Micro Entity Accounts

Following on from my colleague’s blog ‘The end of FRSSE’ which stated that for accounting periods beginning on or after 1 January 2016, the latest incarnation of FRSSE (2015), will no longer be available and companies will need to choose between FRS102 and FRS105 (Micro Entities), we will look at the options available for clients that may be eligible to prepare accounts under FRS 105.

FRS 105 ‘The Financial Reporting Standard Applicable to Micro-entities Regime’ is a financial reporting standard for entities eligible to apply the Micro-entities Regime set out in UK Company Law.  It is based on FRS 102 and adapted significantly to ensure that the legal requirements are satisfied and reflect the simpler nature and smaller size of micro entities.  It replaces the FRSSE regime as applicable to micro-entities.

FRS 105 can only be applied for companies that fall within the following limits;

  • Turnover < £632,000
  • Gross assets < £316,000
  • Employees – not more than 10 on average

This may not apply to many of our clients but in the cases it does it may be worthwhile considering using FRS 105 rather than applying section 1A of FRS 102.

I have made a note of the most significant differences between FRS 105 and FRS102, which are as follows;

  • A simpler balance sheet and profit and loss account. There are two formats for the balance sheet and one format for the profit and loss account.  There is no need for any of the other primary statements required for larger companies.
  • There is no requirement to prepare a directors report.
  • No notes to the accounts are required. Instead where applicable, details of any advances, credit and guarantees with directors, and details of any financial commitments, guarantees and contingencies should be disclosed at the foot of the balance sheet.  This reduced information is referred to as the ‘minimum accounting items’.
  • Only the balance sheet, including information disclosed at the foot, needs to be filed at Companies House.
  • Assets cannot be be measured at fair value or a revalued amount. This means that no revaluation or subsequent measurement at fair value is permitted under the micro-entities regime.  An example of this would be if the micro-entity had an investment property or revalued fixed assets, they would be reported at cost and not fair value.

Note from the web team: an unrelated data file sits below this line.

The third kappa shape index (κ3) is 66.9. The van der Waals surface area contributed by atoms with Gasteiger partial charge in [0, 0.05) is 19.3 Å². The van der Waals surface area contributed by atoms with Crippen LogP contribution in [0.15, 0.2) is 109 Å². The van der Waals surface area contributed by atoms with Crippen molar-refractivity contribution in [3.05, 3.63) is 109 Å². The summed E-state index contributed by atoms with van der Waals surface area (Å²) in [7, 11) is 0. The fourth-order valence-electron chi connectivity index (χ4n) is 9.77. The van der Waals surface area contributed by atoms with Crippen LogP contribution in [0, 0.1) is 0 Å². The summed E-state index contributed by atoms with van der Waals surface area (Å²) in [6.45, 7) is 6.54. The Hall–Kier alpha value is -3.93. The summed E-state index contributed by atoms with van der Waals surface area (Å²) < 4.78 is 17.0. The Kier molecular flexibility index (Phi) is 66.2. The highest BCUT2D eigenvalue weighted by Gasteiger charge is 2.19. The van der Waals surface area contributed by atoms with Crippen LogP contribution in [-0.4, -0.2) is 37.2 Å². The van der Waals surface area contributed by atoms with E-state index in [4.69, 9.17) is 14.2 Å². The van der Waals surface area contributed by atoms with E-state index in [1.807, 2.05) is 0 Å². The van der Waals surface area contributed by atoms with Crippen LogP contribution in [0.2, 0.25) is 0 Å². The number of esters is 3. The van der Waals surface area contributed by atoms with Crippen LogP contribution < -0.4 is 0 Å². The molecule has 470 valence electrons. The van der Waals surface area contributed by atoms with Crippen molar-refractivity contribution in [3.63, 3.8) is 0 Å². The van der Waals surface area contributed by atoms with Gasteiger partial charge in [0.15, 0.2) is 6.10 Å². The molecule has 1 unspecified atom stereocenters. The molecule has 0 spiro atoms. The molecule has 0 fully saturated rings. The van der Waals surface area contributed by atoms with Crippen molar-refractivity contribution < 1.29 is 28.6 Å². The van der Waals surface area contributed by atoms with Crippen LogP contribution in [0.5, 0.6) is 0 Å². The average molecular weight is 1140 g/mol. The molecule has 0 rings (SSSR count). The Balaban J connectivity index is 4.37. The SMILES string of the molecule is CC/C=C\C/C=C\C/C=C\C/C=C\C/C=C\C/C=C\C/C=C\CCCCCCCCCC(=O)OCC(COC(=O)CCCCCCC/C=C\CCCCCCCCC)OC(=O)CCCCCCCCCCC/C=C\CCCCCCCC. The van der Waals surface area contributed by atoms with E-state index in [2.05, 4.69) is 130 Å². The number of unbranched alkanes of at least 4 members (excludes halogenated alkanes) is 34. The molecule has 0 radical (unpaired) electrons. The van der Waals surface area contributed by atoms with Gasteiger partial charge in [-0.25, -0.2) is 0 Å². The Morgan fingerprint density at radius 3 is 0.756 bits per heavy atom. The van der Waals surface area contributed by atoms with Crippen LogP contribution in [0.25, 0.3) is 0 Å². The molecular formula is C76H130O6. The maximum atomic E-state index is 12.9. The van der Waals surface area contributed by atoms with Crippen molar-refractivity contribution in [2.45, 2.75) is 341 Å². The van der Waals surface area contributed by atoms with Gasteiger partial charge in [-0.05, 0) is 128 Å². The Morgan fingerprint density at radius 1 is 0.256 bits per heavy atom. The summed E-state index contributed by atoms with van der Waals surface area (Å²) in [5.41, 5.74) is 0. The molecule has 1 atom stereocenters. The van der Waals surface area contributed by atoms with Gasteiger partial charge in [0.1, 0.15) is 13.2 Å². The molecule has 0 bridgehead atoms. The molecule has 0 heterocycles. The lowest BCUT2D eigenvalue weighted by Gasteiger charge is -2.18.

• Borrowing costs and development costs must be written off to the profit and loss account in the period in which they are incurred, and government grants must be recognised on the accruals basis.

Entities excluded from being treated as micro-entities

If an entity is excluded from the small company regime it cannot qualify as a micro-entity, which is expected.  In addition to this, investment undertakings, financial holding and insurance undertakings, credit institutions, overseas companies, unregistered companies and companies authorised to register pursuant to s1040 of the Companies Act 2006 are also excluded.

Companies within a group

A subsidiary included in consolidated group accounts cannot qualify as a micro-entity.

A parent company can only qualify for the purpose of its individual accounts if it qualifies as a micro-entity individually and the group headed by it qualifies as small.  Also, a parent entity that prepares group accounts cannot qualify as a micro-entity for the purposes of its individual accounts.

Adoption of Micro-entities Regime

The adoption of the scheme is optional for eligible entities.  A micro-entity has the option to choose to prepare accounts under the financial reporting regime that is applicable to larger entities.

On review of the individual circumstances a decision can be taken as to whether or not to apply the micro-entity exemptions.  It will be important to understand who the users of the accounts will be, an example being that potential creditors and lenders to a business may require more information than what is shown in micro-entity accounts.  In favour of changing over to the micro-entity regime a company with an investment property and little or no borrowings may be attracted to the fact that, under the micro-entity regime, investment properties will not need to be revalued each year.

The final decision

In choosing to adopt the micro-entity regime it is important to consider carefully the various implications before a decision is taken to take advantage of the exemptions available.  In choosing to adopt the micro-entity regime, the prior year balance sheet and profit and loss account will need to be restated, and an opening balance sheet at the date of transition is required in accordance with FRS 105 (although this balance sheet will not need to be presented).

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